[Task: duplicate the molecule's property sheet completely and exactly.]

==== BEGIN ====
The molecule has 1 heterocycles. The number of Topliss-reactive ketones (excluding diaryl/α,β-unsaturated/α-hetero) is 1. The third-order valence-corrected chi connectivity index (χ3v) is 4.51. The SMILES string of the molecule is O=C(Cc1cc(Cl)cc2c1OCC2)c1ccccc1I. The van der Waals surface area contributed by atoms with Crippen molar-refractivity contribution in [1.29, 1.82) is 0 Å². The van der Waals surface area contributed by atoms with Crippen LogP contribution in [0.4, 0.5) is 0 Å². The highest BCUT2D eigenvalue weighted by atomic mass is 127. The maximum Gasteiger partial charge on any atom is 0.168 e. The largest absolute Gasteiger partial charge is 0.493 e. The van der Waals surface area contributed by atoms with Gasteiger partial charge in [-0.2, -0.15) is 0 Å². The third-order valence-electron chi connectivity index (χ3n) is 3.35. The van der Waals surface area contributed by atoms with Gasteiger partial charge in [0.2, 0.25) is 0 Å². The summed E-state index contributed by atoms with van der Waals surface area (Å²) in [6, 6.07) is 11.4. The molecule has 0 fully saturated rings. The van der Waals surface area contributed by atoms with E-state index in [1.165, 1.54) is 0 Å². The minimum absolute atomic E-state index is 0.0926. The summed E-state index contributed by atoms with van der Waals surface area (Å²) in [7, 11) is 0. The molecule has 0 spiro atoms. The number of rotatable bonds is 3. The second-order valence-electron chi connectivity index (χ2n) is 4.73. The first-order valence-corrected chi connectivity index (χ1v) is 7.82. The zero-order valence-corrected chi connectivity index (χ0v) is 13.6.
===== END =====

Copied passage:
The molecule has 1 heterocycles. The number of Topliss-reactive ketones (excluding diaryl/α,β-unsaturated/α-hetero) is 1. The third-order valence-corrected chi connectivity index (χ3v) is 4.51. The SMILES string of the molecule is O=C(Cc1cc(Cl)cc2c1OCC2)c1ccccc1I. The van der Waals surface area contributed by atoms with Crippen molar-refractivity contribution in [1.29, 1.82) is 0 Å². The van der Waals surface area contributed by atoms with Crippen LogP contribution in [0.4, 0.5) is 0 Å². The highest BCUT2D eigenvalue weighted by atomic mass is 127. The maximum Gasteiger partial charge on any atom is 0.168 e. The largest absolute Gasteiger partial charge is 0.493 e. The van der Waals surface area contributed by atoms with Gasteiger partial charge in [-0.2, -0.15) is 0 Å². The third-order valence-electron chi connectivity index (χ3n) is 3.35. The van der Waals surface area contributed by atoms with Gasteiger partial charge in [0.2, 0.25) is 0 Å². The summed E-state index contributed by atoms with van der Waals surface area (Å²) in [6, 6.07) is 11.4. The molecule has 0 fully saturated rings. The van der Waals surface area contributed by atoms with E-state index in [1.165, 1.54) is 0 Å². The minimum absolute atomic E-state index is 0.0926. The summed E-state index contributed by atoms with van der Waals surface area (Å²) in [7, 11) is 0. The molecule has 0 spiro atoms. The number of rotatable bonds is 3. The second-order valence-electron chi connectivity index (χ2n) is 4.73. The first-order valence-corrected chi connectivity index (χ1v) is 7.82. The zero-order valence-corrected chi connectivity index (χ0v) is 13.6.